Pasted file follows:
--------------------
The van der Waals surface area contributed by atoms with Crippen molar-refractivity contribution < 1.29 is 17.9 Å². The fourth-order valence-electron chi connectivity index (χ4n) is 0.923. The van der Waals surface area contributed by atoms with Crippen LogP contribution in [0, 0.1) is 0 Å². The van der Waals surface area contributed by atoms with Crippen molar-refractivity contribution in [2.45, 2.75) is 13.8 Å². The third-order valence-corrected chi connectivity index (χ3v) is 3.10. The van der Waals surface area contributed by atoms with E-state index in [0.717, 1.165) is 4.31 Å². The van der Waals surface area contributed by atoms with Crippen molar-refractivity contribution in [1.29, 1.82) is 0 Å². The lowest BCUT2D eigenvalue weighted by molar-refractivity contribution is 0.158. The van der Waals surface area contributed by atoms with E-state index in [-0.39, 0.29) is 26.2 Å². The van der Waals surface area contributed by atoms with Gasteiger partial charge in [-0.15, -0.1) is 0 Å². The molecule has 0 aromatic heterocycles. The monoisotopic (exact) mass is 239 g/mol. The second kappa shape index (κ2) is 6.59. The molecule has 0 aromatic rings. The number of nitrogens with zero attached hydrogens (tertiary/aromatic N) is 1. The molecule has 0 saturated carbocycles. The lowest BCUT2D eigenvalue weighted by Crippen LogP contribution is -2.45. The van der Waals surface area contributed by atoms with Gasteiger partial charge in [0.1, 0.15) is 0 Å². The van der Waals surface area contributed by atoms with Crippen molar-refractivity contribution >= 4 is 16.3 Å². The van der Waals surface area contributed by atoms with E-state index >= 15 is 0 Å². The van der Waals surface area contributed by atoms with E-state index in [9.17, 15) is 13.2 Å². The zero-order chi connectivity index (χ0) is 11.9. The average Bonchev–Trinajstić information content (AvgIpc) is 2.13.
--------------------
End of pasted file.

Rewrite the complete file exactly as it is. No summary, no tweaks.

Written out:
The van der Waals surface area contributed by atoms with Crippen molar-refractivity contribution < 1.29 is 17.9 Å². The fourth-order valence-electron chi connectivity index (χ4n) is 0.923. The van der Waals surface area contributed by atoms with Crippen LogP contribution in [0, 0.1) is 0 Å². The van der Waals surface area contributed by atoms with Crippen molar-refractivity contribution in [2.45, 2.75) is 13.8 Å². The third-order valence-corrected chi connectivity index (χ3v) is 3.10. The van der Waals surface area contributed by atoms with E-state index in [0.717, 1.165) is 4.31 Å². The van der Waals surface area contributed by atoms with Crippen molar-refractivity contribution in [1.29, 1.82) is 0 Å². The lowest BCUT2D eigenvalue weighted by molar-refractivity contribution is 0.158. The van der Waals surface area contributed by atoms with E-state index in [-0.39, 0.29) is 26.2 Å². The van der Waals surface area contributed by atoms with Gasteiger partial charge in [-0.15, -0.1) is 0 Å². The molecule has 0 aromatic heterocycles. The monoisotopic (exact) mass is 239 g/mol. The second kappa shape index (κ2) is 6.59. The molecule has 0 aromatic rings. The number of nitrogens with zero attached hydrogens (tertiary/aromatic N) is 1. The molecule has 0 saturated carbocycles. The lowest BCUT2D eigenvalue weighted by Crippen LogP contribution is -2.45. The van der Waals surface area contributed by atoms with Gasteiger partial charge in [0.1, 0.15) is 0 Å². The van der Waals surface area contributed by atoms with Crippen molar-refractivity contribution >= 4 is 16.3 Å². The van der Waals surface area contributed by atoms with E-state index >= 15 is 0 Å². The van der Waals surface area contributed by atoms with E-state index in [9.17, 15) is 13.2 Å². The zero-order chi connectivity index (χ0) is 11.9. The average Bonchev–Trinajstić information content (AvgIpc) is 2.13.